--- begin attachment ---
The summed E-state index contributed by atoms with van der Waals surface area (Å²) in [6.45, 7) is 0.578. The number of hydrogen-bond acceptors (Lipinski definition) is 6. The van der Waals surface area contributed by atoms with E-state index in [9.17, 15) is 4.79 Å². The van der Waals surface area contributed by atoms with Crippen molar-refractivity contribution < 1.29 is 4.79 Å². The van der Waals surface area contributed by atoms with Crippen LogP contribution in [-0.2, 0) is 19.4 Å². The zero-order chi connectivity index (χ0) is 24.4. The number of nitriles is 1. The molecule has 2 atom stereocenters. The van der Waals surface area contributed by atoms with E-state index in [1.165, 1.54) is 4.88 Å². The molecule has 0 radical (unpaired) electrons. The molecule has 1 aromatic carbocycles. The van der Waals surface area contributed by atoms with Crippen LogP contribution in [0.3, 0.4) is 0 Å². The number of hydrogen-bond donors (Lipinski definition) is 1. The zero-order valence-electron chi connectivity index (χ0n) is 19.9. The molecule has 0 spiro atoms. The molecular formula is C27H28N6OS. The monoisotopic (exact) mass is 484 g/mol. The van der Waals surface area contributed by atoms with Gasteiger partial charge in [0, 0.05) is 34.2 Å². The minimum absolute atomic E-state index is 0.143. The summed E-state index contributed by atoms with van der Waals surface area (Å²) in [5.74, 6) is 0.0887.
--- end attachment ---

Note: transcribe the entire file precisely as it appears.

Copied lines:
The summed E-state index contributed by atoms with van der Waals surface area (Å²) in [6.45, 7) is 0.578. The number of hydrogen-bond acceptors (Lipinski definition) is 6. The van der Waals surface area contributed by atoms with E-state index in [9.17, 15) is 4.79 Å². The van der Waals surface area contributed by atoms with Crippen molar-refractivity contribution < 1.29 is 4.79 Å². The van der Waals surface area contributed by atoms with Crippen LogP contribution in [-0.2, 0) is 19.4 Å². The zero-order chi connectivity index (χ0) is 24.4. The number of nitriles is 1. The molecule has 2 atom stereocenters. The van der Waals surface area contributed by atoms with E-state index in [1.165, 1.54) is 4.88 Å². The molecule has 0 radical (unpaired) electrons. The molecule has 1 aromatic carbocycles. The van der Waals surface area contributed by atoms with Crippen LogP contribution in [0.3, 0.4) is 0 Å². The number of hydrogen-bond donors (Lipinski definition) is 1. The zero-order valence-electron chi connectivity index (χ0n) is 19.9. The molecule has 0 spiro atoms. The molecular formula is C27H28N6OS. The monoisotopic (exact) mass is 484 g/mol. The van der Waals surface area contributed by atoms with Gasteiger partial charge in [0, 0.05) is 34.2 Å². The minimum absolute atomic E-state index is 0.143. The summed E-state index contributed by atoms with van der Waals surface area (Å²) in [5.74, 6) is 0.0887.